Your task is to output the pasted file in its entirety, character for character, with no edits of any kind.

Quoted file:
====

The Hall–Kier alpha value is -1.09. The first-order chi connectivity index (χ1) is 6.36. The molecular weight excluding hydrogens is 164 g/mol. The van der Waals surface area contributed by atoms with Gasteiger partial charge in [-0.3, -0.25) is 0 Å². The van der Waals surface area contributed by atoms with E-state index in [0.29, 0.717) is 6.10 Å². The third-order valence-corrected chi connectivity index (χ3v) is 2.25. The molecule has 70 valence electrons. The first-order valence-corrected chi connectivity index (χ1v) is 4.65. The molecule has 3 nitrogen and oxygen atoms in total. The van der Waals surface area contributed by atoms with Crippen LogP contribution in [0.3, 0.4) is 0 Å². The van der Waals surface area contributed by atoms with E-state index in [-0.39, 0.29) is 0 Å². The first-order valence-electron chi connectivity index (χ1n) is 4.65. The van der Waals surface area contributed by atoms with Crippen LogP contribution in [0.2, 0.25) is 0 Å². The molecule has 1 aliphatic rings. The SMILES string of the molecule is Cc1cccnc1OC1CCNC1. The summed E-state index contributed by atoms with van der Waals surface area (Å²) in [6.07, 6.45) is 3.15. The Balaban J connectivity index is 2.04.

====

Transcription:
The Hall–Kier alpha value is -1.09. The first-order chi connectivity index (χ1) is 6.36. The molecular weight excluding hydrogens is 164 g/mol. The van der Waals surface area contributed by atoms with Gasteiger partial charge in [-0.3, -0.25) is 0 Å². The van der Waals surface area contributed by atoms with E-state index in [0.29, 0.717) is 6.10 Å². The third-order valence-corrected chi connectivity index (χ3v) is 2.25. The molecule has 70 valence electrons. The first-order valence-corrected chi connectivity index (χ1v) is 4.65. The molecule has 3 nitrogen and oxygen atoms in total. The van der Waals surface area contributed by atoms with Crippen LogP contribution in [0.3, 0.4) is 0 Å². The van der Waals surface area contributed by atoms with E-state index in [-0.39, 0.29) is 0 Å². The first-order valence-electron chi connectivity index (χ1n) is 4.65. The van der Waals surface area contributed by atoms with Crippen LogP contribution in [0.2, 0.25) is 0 Å². The molecule has 1 aliphatic rings. The SMILES string of the molecule is Cc1cccnc1OC1CCNC1. The summed E-state index contributed by atoms with van der Waals surface area (Å²) in [6.07, 6.45) is 3.15. The Balaban J connectivity index is 2.04.